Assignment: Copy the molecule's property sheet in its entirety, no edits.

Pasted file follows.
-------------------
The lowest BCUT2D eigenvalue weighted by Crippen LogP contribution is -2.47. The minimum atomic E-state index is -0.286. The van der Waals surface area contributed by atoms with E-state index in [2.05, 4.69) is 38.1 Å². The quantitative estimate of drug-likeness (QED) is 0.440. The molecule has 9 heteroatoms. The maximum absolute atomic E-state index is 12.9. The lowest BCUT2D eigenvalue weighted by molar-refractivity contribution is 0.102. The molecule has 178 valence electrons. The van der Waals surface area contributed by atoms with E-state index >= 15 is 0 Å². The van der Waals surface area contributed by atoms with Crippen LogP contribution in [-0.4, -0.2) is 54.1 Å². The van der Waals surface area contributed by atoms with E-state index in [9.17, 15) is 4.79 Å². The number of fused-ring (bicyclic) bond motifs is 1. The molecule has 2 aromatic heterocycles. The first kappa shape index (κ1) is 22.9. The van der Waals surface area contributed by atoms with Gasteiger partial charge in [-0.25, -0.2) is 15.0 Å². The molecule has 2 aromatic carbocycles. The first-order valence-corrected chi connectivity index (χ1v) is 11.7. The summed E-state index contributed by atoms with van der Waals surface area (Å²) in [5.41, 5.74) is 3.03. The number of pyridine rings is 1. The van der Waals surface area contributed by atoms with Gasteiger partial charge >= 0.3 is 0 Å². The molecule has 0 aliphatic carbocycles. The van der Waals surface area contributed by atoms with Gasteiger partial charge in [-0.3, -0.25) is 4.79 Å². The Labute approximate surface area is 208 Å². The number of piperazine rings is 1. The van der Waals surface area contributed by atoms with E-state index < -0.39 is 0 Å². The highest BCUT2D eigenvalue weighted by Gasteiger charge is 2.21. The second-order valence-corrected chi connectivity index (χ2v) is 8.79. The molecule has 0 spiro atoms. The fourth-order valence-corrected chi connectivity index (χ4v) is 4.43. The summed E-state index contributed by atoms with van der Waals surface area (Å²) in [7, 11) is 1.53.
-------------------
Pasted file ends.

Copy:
The lowest BCUT2D eigenvalue weighted by Crippen LogP contribution is -2.47. The minimum atomic E-state index is -0.286. The van der Waals surface area contributed by atoms with E-state index in [2.05, 4.69) is 38.1 Å². The quantitative estimate of drug-likeness (QED) is 0.440. The molecule has 9 heteroatoms. The maximum absolute atomic E-state index is 12.9. The lowest BCUT2D eigenvalue weighted by molar-refractivity contribution is 0.102. The molecule has 178 valence electrons. The van der Waals surface area contributed by atoms with E-state index >= 15 is 0 Å². The van der Waals surface area contributed by atoms with Crippen LogP contribution in [-0.4, -0.2) is 54.1 Å². The van der Waals surface area contributed by atoms with E-state index in [9.17, 15) is 4.79 Å². The number of fused-ring (bicyclic) bond motifs is 1. The molecule has 2 aromatic heterocycles. The first kappa shape index (κ1) is 22.9. The van der Waals surface area contributed by atoms with Gasteiger partial charge in [-0.25, -0.2) is 15.0 Å². The molecule has 2 aromatic carbocycles. The first-order valence-corrected chi connectivity index (χ1v) is 11.7. The summed E-state index contributed by atoms with van der Waals surface area (Å²) in [5.41, 5.74) is 3.03. The number of pyridine rings is 1. The van der Waals surface area contributed by atoms with Gasteiger partial charge >= 0.3 is 0 Å². The molecule has 0 aliphatic carbocycles. The van der Waals surface area contributed by atoms with Gasteiger partial charge in [-0.3, -0.25) is 4.79 Å². The Labute approximate surface area is 208 Å². The number of piperazine rings is 1. The van der Waals surface area contributed by atoms with E-state index < -0.39 is 0 Å². The highest BCUT2D eigenvalue weighted by Gasteiger charge is 2.21. The second-order valence-corrected chi connectivity index (χ2v) is 8.79. The molecule has 0 spiro atoms. The fourth-order valence-corrected chi connectivity index (χ4v) is 4.43. The summed E-state index contributed by atoms with van der Waals surface area (Å²) in [7, 11) is 1.53.